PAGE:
A spectacular antique marble group (Vatican Mus.) representing the Trojan priest Laocoön and his two sons being crushed to death by sea serpents as a divine punishment for warning the Trojans against the wooden horse of the Greeks; this incident is related most famously by Virgil in the Aeneid 2, 199–231 (according to another ancient source, Laocoön was punished rather for breaking priestly vows of celibacy). The sculpture has usually been dated to the 2nd or 1st century bc or the 1st century ad, although whether it is an original Hellenistic piece or a Roman copy has long been a matter of dispute. Pliny, who saw it in Rome in the palace of the future Emperor Titus (reigned ad 79–81), records that it was made by the sculptors Hagesander, Polydorus, and Athenodorus of Rhodes, and describes it as ‘a work to be preferred to all that the arts of painting and sculpture have produced’. This praise echoed long after the group had disappeared, and its rediscovery in a vineyard in Rome on 14 January 1506 caused a sensation, Michelangelo being among those who went to see it immediately. By June that year it had been bought by Pope Julius II (see Rovere) and displayed in the Belvedere Court of the Vatican, where it attracted countless admirers, becoming the most studied, copied, and discussed of all ancient works of art, outshining even the Apollo Belvedere and the Belvedere Torso. (As early as about 1530 the adulation it received was satirized in a woodcut—possibly designed by Titian—showing the figures changed to monkeys.) The Laocoön's intense emotionalism continued to be influential on Baroque sculpture, and in the Neoclassical age the work was given a new aesthetic significance by Winckelmann, who saw it as a supreme symbol of the moral dignity of the tragic hero and the most complete exemplification of the ‘noble simplicity and calm grandeur’ that he regarded as the essence of Greek art and the key to true beauty. G. E. Lessing took Winckelmann's remarks as the starting point of his book Laokoon (1766), one of the most influential of all aesthetic treatises. The sculpture's fame was embellished when it was one of the prizes taken from Italy by Napoleon (it was in Paris 1798–1815 before being returned to the Vatican). Subsequently the Laocoön's reputation as a work of art has declined, but although it is no longer considered one of the world's greatest masterpieces, it has slipped in esteem much less than some once-revered antique statues: it continues to be a work with a powerful hold over the imagination and still finds a place in almost all general histories of art.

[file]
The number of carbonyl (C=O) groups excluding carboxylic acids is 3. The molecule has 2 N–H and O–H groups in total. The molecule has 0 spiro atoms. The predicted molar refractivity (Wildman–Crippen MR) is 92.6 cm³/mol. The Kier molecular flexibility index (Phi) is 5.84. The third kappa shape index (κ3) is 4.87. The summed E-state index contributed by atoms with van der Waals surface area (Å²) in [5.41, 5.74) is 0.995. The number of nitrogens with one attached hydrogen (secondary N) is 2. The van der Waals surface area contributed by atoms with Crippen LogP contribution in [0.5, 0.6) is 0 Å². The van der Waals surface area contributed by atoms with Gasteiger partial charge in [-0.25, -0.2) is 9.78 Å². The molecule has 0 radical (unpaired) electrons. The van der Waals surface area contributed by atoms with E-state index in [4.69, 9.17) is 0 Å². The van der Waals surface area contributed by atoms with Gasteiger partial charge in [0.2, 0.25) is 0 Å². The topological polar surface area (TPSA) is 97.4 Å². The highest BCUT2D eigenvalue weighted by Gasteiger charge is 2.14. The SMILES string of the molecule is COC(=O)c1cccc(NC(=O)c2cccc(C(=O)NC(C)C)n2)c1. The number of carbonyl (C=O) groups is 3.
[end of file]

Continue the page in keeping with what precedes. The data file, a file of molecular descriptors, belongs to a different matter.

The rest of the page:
The sculpture has been restored several times since its discovery, with missing parts supplied, and in 1960 what appears to be Laocoön's original right arm (found by chance) was returned to the figure (it is bent back towards his head, whereas the traditional arrangement has it stretched high above him). Shortly before this, study of the Laocoön was transformed when—in 1957—fragments of four groups of marble figures depicting events in Homer's Odyssey were found at Sperlonga, near Naples: the names Hagesander, Polydorus, and Athenodorus are inscribed on one of the fragments (which are now in the museum at Sperlonga), and the most impressive of them—a wild-haired head of Odysseus—is particularly close in style to the Laocoön. The marine grotto in which these sculptures were found was evidently used as a banqueting hall by the Emperor Tiberius (reigned ad 14–37); although he probably owned the sculptures, they (and by implication the Laocoön) were not necessarily made in his time (he could have inherited them rather than commissioned them). Nevertheless, many authorities now date both the Laocoön and the Sperlonga sculptures to this period—say c.25 bc–c.ad 25—and believe that Hagesander, Polydorus, and Athenodorus were high-class copyists producing virtuoso reproductions or adaptations of Greek originals for wealthy Roman patrons (the putative lost originals in these cases perhaps dated from the 2nd century bc). A recent theory (first made public in 2005) that the Laocoön is a forgery by Michelangelo has received little support. In 2006 an exhibition was held at the Vatican to mark the 500th anniversary of the sculpture's discovery, and in 2007 an exhibition entitled ‘Towards a New Laocoon’ was held at the Henry Moore Institute, Leeds, highlighting the work's continuing fascination for contemporary sculptors.